Album Cover

About The AlbumEdit

When I heard that the body of Ron "Pigpen" McKernan had been found in his Marin County apartment, I immediately remembered a Grateful Dead concert of a couple of years ago. For sheer energetic joy I still think it is the best rock concert I've ever been to, and Pigpen was the star.

The concert was in February of 1970 at a marvelous neo-Babylonian movie theater in St. Louis called the Fox...The concert started about two hours late. The Grateful Dead had been busted for possession of marijuana a couple of days before in New Orleans and the seven tons of equipment that they hauled around the country had been impounded in lieu of bond or something. A lot of it had just arrived and had been too hastily assembled and besides the PA wasn't working very well...

And then...along came Pigpen. He had been shaking a tambourine in a bemused sort of way, holding it up by his ear as if it were a seashell and he was listening for the ocean, but now he put it down on top of a speaker and walked to the front of the stage, with Garcia, Lesh and Weir stretched out behind him. He was wearing a big-brimmed cowboy hat with the sides rolled up and the hat band was actually a swatch of colored cloth that hung down in back by his long pigtail.

With the band rocking along behind him, he picked a microphone off a stand and held it out in front of him the way a knife fighter would. He made a dagger gesture with the mike and, even though he didn't move his feet, his body seemed to make a little rush forward at the audience. He poked again at the audience with the mike and the band cut back on the volume and left him a hole. Glaring at the audience as if he had just caught the whole bunch of them in bed with his old lady, but with a thin smile at the corner of his lips, he stepped forward and then began to sing: "Without a broke my heart"

His body began to rock back and forth, the band came in louder and stronger than ever and buddy that was all she wrote. Pigpen shouted and growled and screamed, he made little rushes across the stage, he did his Big Mama Thornton routine and his Otis Redding routine and his Little Richard routine and the place just went crazy as he hopped around the stage, screaming again and again, "Turn on your lovelight...Turn on your lovelight." As the concert came to a close with explosions of drums and shrieking of guitars, and the applause and cheers began swelling up from the audience, a tall black woman with the biggest Afro in town jumped up on that stage and began hugging and kissing Pigpen, swinging him around like a doll. Pigpen just went limp in her arms and, for the first time all night, he grinned.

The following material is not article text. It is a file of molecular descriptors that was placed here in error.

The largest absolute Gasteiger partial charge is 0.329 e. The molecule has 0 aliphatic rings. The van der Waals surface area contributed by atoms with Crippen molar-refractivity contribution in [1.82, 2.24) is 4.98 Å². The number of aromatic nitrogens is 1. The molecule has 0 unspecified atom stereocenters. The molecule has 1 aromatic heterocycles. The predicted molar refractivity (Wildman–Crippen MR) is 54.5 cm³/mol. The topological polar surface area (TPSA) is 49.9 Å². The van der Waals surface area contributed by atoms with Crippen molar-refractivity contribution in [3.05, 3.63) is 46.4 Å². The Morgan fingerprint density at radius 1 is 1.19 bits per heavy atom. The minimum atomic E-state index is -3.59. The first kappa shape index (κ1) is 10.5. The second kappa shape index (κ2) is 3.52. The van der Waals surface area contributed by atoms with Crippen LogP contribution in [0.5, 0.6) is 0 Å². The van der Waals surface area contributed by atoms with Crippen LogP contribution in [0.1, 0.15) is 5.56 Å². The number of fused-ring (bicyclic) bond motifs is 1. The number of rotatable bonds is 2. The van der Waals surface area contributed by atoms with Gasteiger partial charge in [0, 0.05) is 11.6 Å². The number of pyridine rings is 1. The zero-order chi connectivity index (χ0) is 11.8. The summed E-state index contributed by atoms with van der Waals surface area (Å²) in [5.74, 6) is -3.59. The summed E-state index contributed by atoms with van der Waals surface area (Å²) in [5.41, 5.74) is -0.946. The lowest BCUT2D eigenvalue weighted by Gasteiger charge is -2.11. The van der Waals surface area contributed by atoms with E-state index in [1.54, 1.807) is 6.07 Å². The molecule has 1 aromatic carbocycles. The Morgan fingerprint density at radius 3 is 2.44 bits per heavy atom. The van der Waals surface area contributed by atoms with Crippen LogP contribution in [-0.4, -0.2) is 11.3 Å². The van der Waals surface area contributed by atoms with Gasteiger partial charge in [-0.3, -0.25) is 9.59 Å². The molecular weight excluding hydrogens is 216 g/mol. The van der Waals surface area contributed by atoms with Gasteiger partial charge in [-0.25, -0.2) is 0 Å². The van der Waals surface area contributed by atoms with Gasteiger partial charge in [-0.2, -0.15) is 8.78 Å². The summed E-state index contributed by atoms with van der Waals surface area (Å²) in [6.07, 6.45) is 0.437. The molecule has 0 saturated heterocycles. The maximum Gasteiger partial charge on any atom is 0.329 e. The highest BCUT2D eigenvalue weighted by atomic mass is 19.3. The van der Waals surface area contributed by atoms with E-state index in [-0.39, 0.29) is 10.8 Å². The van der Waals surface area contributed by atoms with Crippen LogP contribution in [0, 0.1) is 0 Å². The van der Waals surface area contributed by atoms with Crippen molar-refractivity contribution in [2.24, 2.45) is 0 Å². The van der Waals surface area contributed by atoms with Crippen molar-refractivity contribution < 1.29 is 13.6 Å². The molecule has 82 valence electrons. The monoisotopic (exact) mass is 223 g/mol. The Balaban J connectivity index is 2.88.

LET HIS MEMORY SHINE! Harper Barnes The Real Paper (Boston) April 4, 1973

Technical Information:

When we originally recorded this back on August 23-24, 1968, our record company then was Warner Bros. Records. 1" - 8 track was the very rage and State-of-the-Art of the recording industry. Because our approach to recording was then considered controversial (years ahead of our time), Warner Bros. would not entrust this new equipment to us without their engineers chaperoning. The engineers they sent to us were accustomed to recording Big Band style and were not familiar with Rock & Roll close microphone techniques. This together with the fact that Mickey and Billy's drums were premixed one to a track and the vocal and audience microphones were also combined, gave an immense amount of leakage.

When we first began making rough mixes of these tracks, we noticed the combined leakage of every instrument onto every track. This caused severe phase cancellation and time smear that reduced the time image to nothing. So, the challenge to bring back these tapes wasn't reviving the sound of the instruments, but, rather correcting and restoring the immense time smear disparity.

Enter Don Pearson, now Dr. Don the Time Master, and B&K 2032 F.F.T. analyzer. We used Phil's bass track for the time center, and compared this track to the others. Thus we were able to measure the distance in time between the various microphones. Using this information, we then transferred the delay time measured by the analyzer, to TC1280 delay units. This along with careful mixing achieved a nearly perfect stereo image. In headphones, you will be standing on the front center of the stage and you'll be able to tell where everyone is.

This show was recorded on two consecutive nights. The band's equipment had been taken down at the end of one night and set up again the next. We were able to measure that the equipment was set up approximately one foot different than it was the night before. Because of the magic of today's technology, we are able to appreciate a tape that was unusable before. HOORAY!

From Maestro Healy and Dr. Don the Time Master

This was to have included all of 8-24-68 with the Alligator->Caution (Do Not Stop On Tracks)->Feedback from 8-23-68 on a third disc but it was then edited to two cds containing on the 8-24-68 show. The 8-23-68 performance would later turn up as bonus stuff on the rematered Anthem Of The Sun and then, The Vault Box edition of Two From The Vault.


Disc 1:

  • Good Morning, Little Schoolgirl
  • Dark Star->
  • Saint Stephen->
  • The Eleven->
  • Death Don't Have No Mercy

Disc 2:

  • That's It For The Other One->
  • New Potato Caboose->
  • Turn On Your Lovelight
  • (Walk Me Out In The) Morning Dew